The Taliban will announce their new government in Kabul imminently, with Haibatullah Akhundzada, a religious leader, as Afghanistan’s supreme authority, a report said on Wednesday.
Akhundzada has been meeting with other Taliban leaders in Kandahar. He has been referred to as either “za’eem” or “rahbar” in official discourse, both meaning “leader”, The New York Times said. The title is similar to that of the Iranian head of state, Ayatollah Ali Khamenei, the newspaper said by way of comparison.
The formal announcement may come as soon as Thursday, the NYT quoted an official as saying. Mullah Abdul Ghani Baradar, a co-founder of the Taliban, is expected to run the day-to-day affairs as head of government, it said.
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“The consultations on forming an inclusive Afghan government within the Islamic Emirate’s leaders, with the leaders from previous government and other influential leaders have officially ended,” Bloomberg quoted Bilal Karimi, a member of the group’s cultural commission, as saying on Wednesday. “They have reached a consensus. We’re about to announce a functioning cabinet and government in a few days, not weeks.”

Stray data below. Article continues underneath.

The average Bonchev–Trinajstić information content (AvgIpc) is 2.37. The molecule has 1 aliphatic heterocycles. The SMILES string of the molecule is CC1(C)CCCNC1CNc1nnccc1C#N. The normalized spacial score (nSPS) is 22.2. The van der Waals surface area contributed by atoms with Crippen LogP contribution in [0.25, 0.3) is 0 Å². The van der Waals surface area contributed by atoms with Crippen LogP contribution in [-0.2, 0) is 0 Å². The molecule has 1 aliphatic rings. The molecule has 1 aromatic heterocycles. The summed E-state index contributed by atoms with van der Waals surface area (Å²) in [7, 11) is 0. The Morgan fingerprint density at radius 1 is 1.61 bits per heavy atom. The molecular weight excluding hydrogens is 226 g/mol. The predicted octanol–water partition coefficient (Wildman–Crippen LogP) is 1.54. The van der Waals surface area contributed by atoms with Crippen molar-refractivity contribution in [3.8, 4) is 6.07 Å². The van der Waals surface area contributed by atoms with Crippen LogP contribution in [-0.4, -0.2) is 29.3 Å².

Mullah Mohammad Yaqoob, the son of Taliban founder Mullah Omar, and Sirajuddin Haqqani, leader of the Haqqani Network, are expected to be the supreme leader’s deputies.
An Islamic legal scholar, Akhunzada is the Taliban’s supreme leader holding final authority over the group’s political, religious and military affairs. He is also known as the ‘Leader of the Faithful’.
After Akhtar Mansour was killed in a US drone attack near the Afghan-Pakistan border in 2016, Akhunzada took over the group. He is believed to be 60 years old.